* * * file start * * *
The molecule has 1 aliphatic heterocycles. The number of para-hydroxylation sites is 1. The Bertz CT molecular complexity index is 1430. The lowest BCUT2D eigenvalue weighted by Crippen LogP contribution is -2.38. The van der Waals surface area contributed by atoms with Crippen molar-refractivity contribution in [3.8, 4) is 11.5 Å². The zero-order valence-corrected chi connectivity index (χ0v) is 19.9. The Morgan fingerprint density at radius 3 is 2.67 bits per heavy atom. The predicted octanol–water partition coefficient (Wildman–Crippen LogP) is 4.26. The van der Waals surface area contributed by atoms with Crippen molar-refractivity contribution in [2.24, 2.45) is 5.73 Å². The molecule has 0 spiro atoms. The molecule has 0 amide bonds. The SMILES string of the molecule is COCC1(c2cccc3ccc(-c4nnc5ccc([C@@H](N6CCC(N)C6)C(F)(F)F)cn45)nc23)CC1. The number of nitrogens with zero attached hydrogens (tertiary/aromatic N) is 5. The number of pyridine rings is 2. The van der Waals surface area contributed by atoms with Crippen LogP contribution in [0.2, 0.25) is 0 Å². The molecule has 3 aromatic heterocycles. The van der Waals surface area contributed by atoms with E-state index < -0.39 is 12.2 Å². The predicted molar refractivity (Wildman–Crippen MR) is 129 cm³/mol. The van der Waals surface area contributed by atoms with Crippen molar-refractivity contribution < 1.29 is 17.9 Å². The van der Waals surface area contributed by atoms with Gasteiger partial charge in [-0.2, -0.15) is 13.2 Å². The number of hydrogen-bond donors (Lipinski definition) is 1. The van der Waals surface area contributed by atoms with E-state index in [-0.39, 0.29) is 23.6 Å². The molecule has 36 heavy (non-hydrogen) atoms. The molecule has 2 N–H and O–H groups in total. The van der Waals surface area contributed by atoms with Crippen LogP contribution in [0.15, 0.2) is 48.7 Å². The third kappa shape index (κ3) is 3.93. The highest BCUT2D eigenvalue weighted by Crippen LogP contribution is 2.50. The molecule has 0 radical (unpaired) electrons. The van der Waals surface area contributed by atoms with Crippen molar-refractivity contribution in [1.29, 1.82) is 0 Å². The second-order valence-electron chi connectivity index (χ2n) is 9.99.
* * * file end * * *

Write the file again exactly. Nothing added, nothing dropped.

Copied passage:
The molecule has 1 aliphatic heterocycles. The number of para-hydroxylation sites is 1. The Bertz CT molecular complexity index is 1430. The lowest BCUT2D eigenvalue weighted by Crippen LogP contribution is -2.38. The van der Waals surface area contributed by atoms with Crippen molar-refractivity contribution in [3.8, 4) is 11.5 Å². The zero-order valence-corrected chi connectivity index (χ0v) is 19.9. The Morgan fingerprint density at radius 3 is 2.67 bits per heavy atom. The predicted octanol–water partition coefficient (Wildman–Crippen LogP) is 4.26. The van der Waals surface area contributed by atoms with Crippen molar-refractivity contribution in [2.24, 2.45) is 5.73 Å². The molecule has 0 spiro atoms. The molecule has 0 amide bonds. The SMILES string of the molecule is COCC1(c2cccc3ccc(-c4nnc5ccc([C@@H](N6CCC(N)C6)C(F)(F)F)cn45)nc23)CC1. The number of nitrogens with zero attached hydrogens (tertiary/aromatic N) is 5. The number of pyridine rings is 2. The van der Waals surface area contributed by atoms with Crippen LogP contribution in [0.2, 0.25) is 0 Å². The molecule has 3 aromatic heterocycles. The van der Waals surface area contributed by atoms with E-state index < -0.39 is 12.2 Å². The predicted molar refractivity (Wildman–Crippen MR) is 129 cm³/mol. The van der Waals surface area contributed by atoms with Crippen molar-refractivity contribution < 1.29 is 17.9 Å². The van der Waals surface area contributed by atoms with Gasteiger partial charge in [-0.2, -0.15) is 13.2 Å². The number of hydrogen-bond donors (Lipinski definition) is 1. The van der Waals surface area contributed by atoms with E-state index in [-0.39, 0.29) is 23.6 Å². The molecule has 36 heavy (non-hydrogen) atoms. The molecule has 2 N–H and O–H groups in total. The van der Waals surface area contributed by atoms with Crippen LogP contribution in [0.15, 0.2) is 48.7 Å². The third kappa shape index (κ3) is 3.93. The highest BCUT2D eigenvalue weighted by Crippen LogP contribution is 2.50. The molecule has 0 radical (unpaired) electrons. The van der Waals surface area contributed by atoms with Crippen molar-refractivity contribution in [1.29, 1.82) is 0 Å². The second-order valence-electron chi connectivity index (χ2n) is 9.99.